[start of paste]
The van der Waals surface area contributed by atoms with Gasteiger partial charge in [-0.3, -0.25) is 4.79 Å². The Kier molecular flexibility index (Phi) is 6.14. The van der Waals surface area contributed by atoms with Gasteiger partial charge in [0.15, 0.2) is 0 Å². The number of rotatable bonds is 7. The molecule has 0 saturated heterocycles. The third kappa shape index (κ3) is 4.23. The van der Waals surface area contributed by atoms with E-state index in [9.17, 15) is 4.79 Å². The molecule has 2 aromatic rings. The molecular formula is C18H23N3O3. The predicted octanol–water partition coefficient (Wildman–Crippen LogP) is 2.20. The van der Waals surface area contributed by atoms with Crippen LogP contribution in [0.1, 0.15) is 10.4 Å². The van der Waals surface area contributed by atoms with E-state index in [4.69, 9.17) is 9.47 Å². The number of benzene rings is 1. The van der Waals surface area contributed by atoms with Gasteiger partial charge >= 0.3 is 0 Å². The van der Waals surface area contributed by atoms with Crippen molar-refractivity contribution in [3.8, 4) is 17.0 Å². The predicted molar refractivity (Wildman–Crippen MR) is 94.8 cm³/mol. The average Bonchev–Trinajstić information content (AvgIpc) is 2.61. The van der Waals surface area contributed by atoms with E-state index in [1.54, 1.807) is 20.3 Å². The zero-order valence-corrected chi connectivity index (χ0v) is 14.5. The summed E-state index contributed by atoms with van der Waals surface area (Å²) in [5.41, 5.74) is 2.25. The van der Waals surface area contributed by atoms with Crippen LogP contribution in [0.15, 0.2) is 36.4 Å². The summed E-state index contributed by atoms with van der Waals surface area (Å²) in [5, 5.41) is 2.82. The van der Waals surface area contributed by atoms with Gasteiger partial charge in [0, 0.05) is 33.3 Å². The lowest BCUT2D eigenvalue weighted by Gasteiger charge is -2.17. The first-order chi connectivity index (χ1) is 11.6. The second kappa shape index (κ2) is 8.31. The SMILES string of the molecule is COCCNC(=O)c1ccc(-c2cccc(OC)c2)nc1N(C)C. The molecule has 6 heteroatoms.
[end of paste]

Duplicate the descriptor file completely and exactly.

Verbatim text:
The van der Waals surface area contributed by atoms with Gasteiger partial charge in [-0.3, -0.25) is 4.79 Å². The Kier molecular flexibility index (Phi) is 6.14. The van der Waals surface area contributed by atoms with Gasteiger partial charge in [0.15, 0.2) is 0 Å². The number of rotatable bonds is 7. The molecule has 0 saturated heterocycles. The third kappa shape index (κ3) is 4.23. The van der Waals surface area contributed by atoms with E-state index in [9.17, 15) is 4.79 Å². The molecule has 2 aromatic rings. The molecular formula is C18H23N3O3. The predicted octanol–water partition coefficient (Wildman–Crippen LogP) is 2.20. The van der Waals surface area contributed by atoms with Crippen LogP contribution in [0.1, 0.15) is 10.4 Å². The van der Waals surface area contributed by atoms with E-state index in [4.69, 9.17) is 9.47 Å². The number of benzene rings is 1. The van der Waals surface area contributed by atoms with Gasteiger partial charge >= 0.3 is 0 Å². The van der Waals surface area contributed by atoms with Crippen molar-refractivity contribution in [3.8, 4) is 17.0 Å². The predicted molar refractivity (Wildman–Crippen MR) is 94.8 cm³/mol. The average Bonchev–Trinajstić information content (AvgIpc) is 2.61. The van der Waals surface area contributed by atoms with E-state index in [1.54, 1.807) is 20.3 Å². The zero-order valence-corrected chi connectivity index (χ0v) is 14.5. The summed E-state index contributed by atoms with van der Waals surface area (Å²) in [5.41, 5.74) is 2.25. The van der Waals surface area contributed by atoms with Crippen LogP contribution in [0.15, 0.2) is 36.4 Å². The summed E-state index contributed by atoms with van der Waals surface area (Å²) in [5, 5.41) is 2.82. The van der Waals surface area contributed by atoms with Gasteiger partial charge in [0, 0.05) is 33.3 Å². The lowest BCUT2D eigenvalue weighted by Gasteiger charge is -2.17. The first-order chi connectivity index (χ1) is 11.6. The second kappa shape index (κ2) is 8.31. The SMILES string of the molecule is COCCNC(=O)c1ccc(-c2cccc(OC)c2)nc1N(C)C. The molecule has 6 heteroatoms.